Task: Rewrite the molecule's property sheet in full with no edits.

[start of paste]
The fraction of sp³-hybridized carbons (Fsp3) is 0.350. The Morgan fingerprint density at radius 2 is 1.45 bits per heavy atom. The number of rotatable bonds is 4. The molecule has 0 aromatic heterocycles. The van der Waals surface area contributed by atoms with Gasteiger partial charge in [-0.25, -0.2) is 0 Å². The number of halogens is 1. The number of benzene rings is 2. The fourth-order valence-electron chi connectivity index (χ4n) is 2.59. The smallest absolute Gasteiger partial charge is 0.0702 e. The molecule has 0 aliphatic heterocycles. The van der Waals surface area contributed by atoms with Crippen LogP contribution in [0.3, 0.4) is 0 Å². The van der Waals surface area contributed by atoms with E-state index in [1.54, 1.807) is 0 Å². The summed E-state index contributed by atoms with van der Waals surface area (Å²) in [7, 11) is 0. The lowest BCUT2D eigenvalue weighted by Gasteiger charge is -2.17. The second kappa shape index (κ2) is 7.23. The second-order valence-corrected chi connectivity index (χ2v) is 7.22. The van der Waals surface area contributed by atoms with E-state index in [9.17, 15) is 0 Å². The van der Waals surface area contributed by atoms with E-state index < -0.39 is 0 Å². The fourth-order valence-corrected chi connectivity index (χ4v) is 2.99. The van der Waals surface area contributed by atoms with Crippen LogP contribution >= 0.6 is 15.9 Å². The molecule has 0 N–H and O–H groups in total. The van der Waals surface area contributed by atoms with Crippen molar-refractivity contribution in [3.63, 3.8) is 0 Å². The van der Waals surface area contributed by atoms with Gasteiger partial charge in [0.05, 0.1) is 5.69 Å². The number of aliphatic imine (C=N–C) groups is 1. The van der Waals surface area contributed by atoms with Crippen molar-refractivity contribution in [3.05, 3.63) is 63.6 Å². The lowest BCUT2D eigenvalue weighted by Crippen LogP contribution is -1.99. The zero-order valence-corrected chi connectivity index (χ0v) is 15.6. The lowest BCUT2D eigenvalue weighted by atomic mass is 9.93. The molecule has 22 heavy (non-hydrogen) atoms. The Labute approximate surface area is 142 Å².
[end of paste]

The fraction of sp³-hybridized carbons (Fsp3) is 0.350. The Morgan fingerprint density at radius 2 is 1.45 bits per heavy atom. The number of rotatable bonds is 4. The molecule has 0 aromatic heterocycles. The van der Waals surface area contributed by atoms with Gasteiger partial charge in [-0.25, -0.2) is 0 Å². The number of halogens is 1. The number of benzene rings is 2. The fourth-order valence-electron chi connectivity index (χ4n) is 2.59. The smallest absolute Gasteiger partial charge is 0.0702 e. The molecule has 0 aliphatic heterocycles. The van der Waals surface area contributed by atoms with Crippen LogP contribution in [0.3, 0.4) is 0 Å². The van der Waals surface area contributed by atoms with E-state index in [1.54, 1.807) is 0 Å². The summed E-state index contributed by atoms with van der Waals surface area (Å²) in [7, 11) is 0. The lowest BCUT2D eigenvalue weighted by Gasteiger charge is -2.17. The second kappa shape index (κ2) is 7.23. The second-order valence-corrected chi connectivity index (χ2v) is 7.22. The van der Waals surface area contributed by atoms with E-state index in [9.17, 15) is 0 Å². The van der Waals surface area contributed by atoms with E-state index < -0.39 is 0 Å². The fourth-order valence-corrected chi connectivity index (χ4v) is 2.99. The van der Waals surface area contributed by atoms with Crippen LogP contribution >= 0.6 is 15.9 Å². The molecule has 0 N–H and O–H groups in total. The van der Waals surface area contributed by atoms with Crippen molar-refractivity contribution in [3.63, 3.8) is 0 Å². The van der Waals surface area contributed by atoms with Gasteiger partial charge in [0.05, 0.1) is 5.69 Å². The number of aliphatic imine (C=N–C) groups is 1. The van der Waals surface area contributed by atoms with Crippen molar-refractivity contribution in [3.05, 3.63) is 63.6 Å². The lowest BCUT2D eigenvalue weighted by Crippen LogP contribution is -1.99. The zero-order valence-corrected chi connectivity index (χ0v) is 15.6. The lowest BCUT2D eigenvalue weighted by atomic mass is 9.93. The molecule has 22 heavy (non-hydrogen) atoms. The Labute approximate surface area is 142 Å².